Slogans: The Good, The Bad & The Ugly

It is standard practice for campaigns to have a slogan. With people’s short attention span you really have to distill your message into a few concise words that describe who you are and why you’re running. A good slogan tells the voter everything they need to know in less than 9 words. Great slogans do it in way less.

A great slogan was used by Edwin Edwards in his 4th Gubernatorial race in Louisiana in 1991. Edwards was very corrupt and had been to jail multiple times. Each time, after he got out, he was re-elected Governor. Louisiana has a funny “jungle primary” system where everyone runs together and the top two finishers face each other in a runoff (much like California’s new system.) Much to everyone’s surprise, David Duke, former head of the Ku Klux Klan finished second and had to face Edwards in the runoff. Edwards needed a slogan to fight Duke, but knew that he couldn’t tell voters he was fair, honest or with integrity – voters all already thought he was a crook. So Edwards embraced the fact that everyone already had a negative impression of him, knowing they were even less in favor the KKK. Edwards slogan became “Vote for the crook. It’s Important.” He won by 30%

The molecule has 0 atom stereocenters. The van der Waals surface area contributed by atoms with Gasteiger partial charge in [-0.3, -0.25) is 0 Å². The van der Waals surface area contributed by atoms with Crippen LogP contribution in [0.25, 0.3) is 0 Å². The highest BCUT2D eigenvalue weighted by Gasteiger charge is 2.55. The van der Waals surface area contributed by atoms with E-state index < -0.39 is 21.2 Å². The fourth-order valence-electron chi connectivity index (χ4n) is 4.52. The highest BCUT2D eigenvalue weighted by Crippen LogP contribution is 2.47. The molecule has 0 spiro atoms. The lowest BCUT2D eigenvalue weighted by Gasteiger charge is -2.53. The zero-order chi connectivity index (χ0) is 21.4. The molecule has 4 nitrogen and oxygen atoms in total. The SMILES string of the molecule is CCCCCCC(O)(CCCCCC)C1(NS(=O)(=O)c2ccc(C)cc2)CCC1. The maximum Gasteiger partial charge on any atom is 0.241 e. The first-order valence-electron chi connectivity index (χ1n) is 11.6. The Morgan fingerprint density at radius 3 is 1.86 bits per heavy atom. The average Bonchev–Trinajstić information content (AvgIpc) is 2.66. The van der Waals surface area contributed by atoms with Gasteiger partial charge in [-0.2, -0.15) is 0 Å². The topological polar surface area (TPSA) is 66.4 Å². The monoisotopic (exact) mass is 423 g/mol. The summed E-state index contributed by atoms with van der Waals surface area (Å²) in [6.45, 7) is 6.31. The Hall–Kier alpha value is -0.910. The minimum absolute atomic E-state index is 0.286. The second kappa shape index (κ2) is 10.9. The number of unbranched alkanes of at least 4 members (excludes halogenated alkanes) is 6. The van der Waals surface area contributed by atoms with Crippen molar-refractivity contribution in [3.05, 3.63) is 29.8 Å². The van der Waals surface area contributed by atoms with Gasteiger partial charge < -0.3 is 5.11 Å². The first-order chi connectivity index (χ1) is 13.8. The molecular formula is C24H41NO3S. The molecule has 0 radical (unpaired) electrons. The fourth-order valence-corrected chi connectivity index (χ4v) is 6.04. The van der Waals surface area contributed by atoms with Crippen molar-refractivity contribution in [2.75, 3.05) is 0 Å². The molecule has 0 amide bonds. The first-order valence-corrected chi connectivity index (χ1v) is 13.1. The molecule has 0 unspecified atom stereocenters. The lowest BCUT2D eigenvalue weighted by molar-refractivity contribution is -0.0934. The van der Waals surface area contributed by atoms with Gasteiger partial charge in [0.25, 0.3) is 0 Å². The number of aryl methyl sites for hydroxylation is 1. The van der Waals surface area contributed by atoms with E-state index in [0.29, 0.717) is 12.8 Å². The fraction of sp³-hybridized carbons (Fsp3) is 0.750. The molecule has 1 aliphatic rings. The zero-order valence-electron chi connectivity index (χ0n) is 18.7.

“If you don't mind smelling like peanut butter for two or three days, peanut butter is darn good shaving cream.” - Barry Goldwater

Sometimes your slogan can be used against you. In 1964, Barry Goldwater ran for President against LBJ. Goldwater was known for his brand of extreme libertarian conservatism. 1189 psychiatrists responded to a magazine questionnaire saying that Goldwater’s extreme conservatism was a mental illness and that he was unfit for President. It didn’t help that he used to shave with peanut butter. To counteract the negative media attention and public criticism, Goldwater chose the slogan “In your heart, you know he’s right.” Democrats immediately countered with “In your guts, you know he’s nuts.”

Sometimes an awful slogan leads to awful results. In 1844, Whig Henry Clay was the prohibitive frontrunner to become President of the US. His main opponent was a poorly known, obscure Democrat named James K Polk. In an attempt to remind voters of the obscurity of his opponent, Clay chose his slogan to be “Who is James K Polk?” Clay lifted his opponent up from obscurity and made him a household name. Both Polk’s and Clay’s campaigns had signs and buttons that said Polk on it. Not surprisingly Polk won.

In Australia’s most recent Parliamentary elections, the Australian Labor Party was using the awful slogan of “Labor Cares.” What do they care about? Are they saying the Coalition DOESN’T care? The slogan doesn’t say anything about who they are, what they believe in or what they will do.

Possible alternatives they could use: “Labor Works For You” is a good slogan because it has so many layers of meaning. “Advance Australia!” would be another one. A play on the national anthem, it expresses succinctly what they hope to accomplish.